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Barriers to accessing and receiving mental health care in Eastern Cape, South Africa

Journal article
Authors Isabell Schierenbeck
Peter Johansson
Lena Andersson
Dalena van Rooyen
Published in Health and Human Rights
Volume 15
Issue 2
Pages 110-123
ISSN 1079-0969
Publication year 2013
Published at School of Global Studies, Peace and Development Research
School of Global Studies, Study of Human Rights
Institute of Medicine, Department of Public Health and Community Medicine
Department of Social Work
School of Global Studies
Pages 110-123
Language en
Subject categories Health Care Service and Management, Health Policy and Services and Health Economy, Law, Globalization Studies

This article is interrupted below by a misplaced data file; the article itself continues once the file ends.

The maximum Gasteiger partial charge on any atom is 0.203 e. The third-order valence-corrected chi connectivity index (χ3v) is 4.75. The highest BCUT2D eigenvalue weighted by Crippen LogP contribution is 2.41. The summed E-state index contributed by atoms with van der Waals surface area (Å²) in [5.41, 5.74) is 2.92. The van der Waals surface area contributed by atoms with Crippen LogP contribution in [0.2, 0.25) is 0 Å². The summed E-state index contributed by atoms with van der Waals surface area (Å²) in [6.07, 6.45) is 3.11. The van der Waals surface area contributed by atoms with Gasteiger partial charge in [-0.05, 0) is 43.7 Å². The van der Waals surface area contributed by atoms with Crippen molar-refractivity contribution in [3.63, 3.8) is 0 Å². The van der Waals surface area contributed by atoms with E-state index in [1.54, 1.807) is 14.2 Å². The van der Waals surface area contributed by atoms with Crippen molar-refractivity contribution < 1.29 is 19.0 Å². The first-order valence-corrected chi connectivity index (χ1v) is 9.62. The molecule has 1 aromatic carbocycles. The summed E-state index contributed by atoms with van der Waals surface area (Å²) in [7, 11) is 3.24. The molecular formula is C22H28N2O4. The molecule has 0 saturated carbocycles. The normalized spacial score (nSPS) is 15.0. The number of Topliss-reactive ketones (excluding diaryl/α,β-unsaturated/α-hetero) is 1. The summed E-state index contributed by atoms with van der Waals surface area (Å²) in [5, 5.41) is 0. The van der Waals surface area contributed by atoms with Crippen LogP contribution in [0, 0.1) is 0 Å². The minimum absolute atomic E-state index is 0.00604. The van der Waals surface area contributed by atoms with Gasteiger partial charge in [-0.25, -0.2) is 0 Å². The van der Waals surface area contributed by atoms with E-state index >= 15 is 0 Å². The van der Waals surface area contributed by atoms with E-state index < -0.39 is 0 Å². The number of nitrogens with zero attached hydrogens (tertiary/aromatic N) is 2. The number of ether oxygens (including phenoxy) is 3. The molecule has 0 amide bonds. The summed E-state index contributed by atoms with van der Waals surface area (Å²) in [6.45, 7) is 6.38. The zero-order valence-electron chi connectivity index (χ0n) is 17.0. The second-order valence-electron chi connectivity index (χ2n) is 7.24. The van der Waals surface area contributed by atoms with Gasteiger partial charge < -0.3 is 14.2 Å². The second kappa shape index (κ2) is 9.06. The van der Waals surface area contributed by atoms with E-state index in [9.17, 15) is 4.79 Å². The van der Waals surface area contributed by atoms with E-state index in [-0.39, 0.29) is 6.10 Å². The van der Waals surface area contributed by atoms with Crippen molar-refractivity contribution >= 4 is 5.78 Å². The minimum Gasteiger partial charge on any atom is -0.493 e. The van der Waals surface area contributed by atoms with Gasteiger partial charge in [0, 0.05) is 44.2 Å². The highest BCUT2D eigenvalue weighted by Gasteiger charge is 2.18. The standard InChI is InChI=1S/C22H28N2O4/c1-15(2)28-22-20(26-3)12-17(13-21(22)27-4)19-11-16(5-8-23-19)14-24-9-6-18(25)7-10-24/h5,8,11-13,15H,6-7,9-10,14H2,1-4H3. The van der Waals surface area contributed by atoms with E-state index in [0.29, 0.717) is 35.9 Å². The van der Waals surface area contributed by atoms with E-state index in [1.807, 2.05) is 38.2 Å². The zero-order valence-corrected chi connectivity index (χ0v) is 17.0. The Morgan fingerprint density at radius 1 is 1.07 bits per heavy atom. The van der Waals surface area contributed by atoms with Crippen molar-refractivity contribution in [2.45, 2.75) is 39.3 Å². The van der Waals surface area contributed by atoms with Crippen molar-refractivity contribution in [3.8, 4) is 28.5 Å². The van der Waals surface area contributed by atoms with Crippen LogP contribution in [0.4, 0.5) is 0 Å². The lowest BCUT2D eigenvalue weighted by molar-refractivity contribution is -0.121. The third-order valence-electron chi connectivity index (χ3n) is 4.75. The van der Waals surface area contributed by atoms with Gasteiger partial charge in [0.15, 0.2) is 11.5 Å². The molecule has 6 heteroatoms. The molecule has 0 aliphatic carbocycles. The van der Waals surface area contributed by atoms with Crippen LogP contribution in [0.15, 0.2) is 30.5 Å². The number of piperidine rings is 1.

The right to the enjoyment of the highest attainable standard of physical and mental health is enshrined in many international human rights treaties. However, studies have shown that people with mental disabilities are often marginalized and discriminated against in the fulfillment of their right to health. The aim of this study is to identify and reach a broader understanding of barriers to the right to mental health in the Eastern Cape Province in South Africa. Eleven semi-structured interviews were carried out with health professionals and administrators. The researchers used the Availability, Accessibility, Acceptability, and Quality (AAAQ) framework from the UN Committee on Economic, Social and Cultural Rights to structure and analyze the material. The framework recognizes these four interrelated and partly overlapping elements as necessary for implementation of the right to health. The study identifies eleven barriers to the enjoyment of the right to health for people with mental disabilities. Three categories of barriers relate to availability: lack of staff, lack of facilities, and lack of community services and preventive care. Four barriers relate to accessibility: lack of transport, lack of information, stigmatization, and traditional cultural beliefs of the community. Two barriers relate to acceptability: lack of cross-cultural understanding among staff and traditional cultural beliefs of staff. Finally, two barriers relate to quality: lack of properly trained staff and lack of organizational capacity. The results, in line with earlier research, indicate that the implementation of the right to health for people with mental disabilities is far from achieved in South Africa. The findings contribute to monitoring the right to mental health in South Africa through the identification of barriers to the right to health and by indicating the importance of building monitoring procedures based on the experiences and knowledge of staff involved in mental health care provision.

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